How exercise boosts mood, reduces stress and can work as well as antidepressants


Want to feel more positive, more in control and less stressed? Then you need get your 'endorphins' going, as Jess Ennis-Hill discusses…

As a retired athlete, I’m passionate about staying fit and healthy, but over the past year I’ve been thinking more and more about fitness for the mental health benefits it brings.

With the pandemic disrupting all our lives, my Jennis circuit sessions have been massively valuable on a personal level, giving me precious ‘me time', helping me feel more in control and leaving me with a much more positive outlook.

Ever since I did my psychology degree, I've been fascinated by why this is and how much you need to push yourself to feel that post-workout buzz...

So, Jess, what happens when you exercise?

When you exercise your body increases levels of a hormone called endorphins (prounounced: en-dor-fins), which produce a feeling of euphoria. Endorphins have a number of effects on your brain, reducing the perception of pain and triggering that post-workout elation, also known as the runner’s high. 

Ok, count us in. Where do I get some?

Studies suggest that the big endorphin rush happens after an hour of exercise , and running usually gets the most credit for giving you a ‘high’. But, while long, hard workouts will get your endorphins flowing, new evidence suggests that you can still raise your endorphin levels with as little as 10 minutes exercise per week .

There’s a very strong link between activeness and happiness. So, even if you’ve had a really busy few days and the last thing you feel like doing is working out, one of my quick circuits, a run or walk is guaranteed to make you feel better.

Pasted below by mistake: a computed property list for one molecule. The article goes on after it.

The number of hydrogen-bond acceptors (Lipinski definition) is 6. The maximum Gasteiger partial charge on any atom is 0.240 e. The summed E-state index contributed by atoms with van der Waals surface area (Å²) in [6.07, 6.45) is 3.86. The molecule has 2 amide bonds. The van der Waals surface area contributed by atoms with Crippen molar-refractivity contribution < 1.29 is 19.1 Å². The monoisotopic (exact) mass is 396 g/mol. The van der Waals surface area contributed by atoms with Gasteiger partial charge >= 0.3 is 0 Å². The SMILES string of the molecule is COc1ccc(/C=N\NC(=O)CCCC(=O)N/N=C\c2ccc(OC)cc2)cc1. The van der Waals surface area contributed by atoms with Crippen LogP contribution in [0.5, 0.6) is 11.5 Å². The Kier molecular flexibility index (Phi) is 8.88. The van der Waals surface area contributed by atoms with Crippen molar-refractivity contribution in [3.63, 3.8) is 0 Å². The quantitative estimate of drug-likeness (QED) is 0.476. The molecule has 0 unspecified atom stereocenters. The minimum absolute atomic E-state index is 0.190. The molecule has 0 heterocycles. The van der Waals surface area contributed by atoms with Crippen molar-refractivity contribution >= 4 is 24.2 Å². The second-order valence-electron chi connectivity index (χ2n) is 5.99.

There are other ways to boost endorphins in the body too, with researchers suggesting that eating dark chocolate or spicy food will have a similar (but less dramatic) effect.

In fact, while some people exercise to get fit, for just as many people it’s simply because it makes them happy.

Eating spicy food can have a similar effect on endorphin levels, but nothing works as efficiently as exercise

Is there any serious science behind it?

Digging a bit deeper, it’s been found that exercise can be as effective as medication and counselling in overcoming and even preventing anxiety and depression. "For some people it works as well as antidepressants," says Dr. Michael Craig Miller, assistant professor of psychiatry at Harvard Medical School. "In people who are depressed, neuroscientists have noticed that the hippocampus in the brain – the region that helps regulate mood – is smaller. Exercise supports nerve cell growth in the hippocampus, improving nerve cell connections, which helps relieve depression." 

I’m too busy. So I’ll miss out, right?

The term ‘runners high’ came about because long-distance running was fashionable in the 70s when scientists first discovered endorphins and their effect on the brain. If it was discovered today, it could just as easily be known as Zumba Rush or the Jennis buzz. Possibly…


We know how difficult it is to keep your fitness mojo going as we head closer to the end of the year, which is why we’ve created a brand-new section in the Jennis app called #HowJennisFeels. This is designed to help you match how you’re feeling to the right sessions for you - and come away from every session feeling more positive.

So, whether you’re stressed, short on time, need a boost, want to beat the bloat or you’re ready to smash it, we’ve got you covered with an endorphin-boosting sessions to suit.

Check out the  Jennis CycleMapping  app for daily workouts and advice that’s synced to your menstrual cycle

Read what  Refinery 29  had to say about the programme

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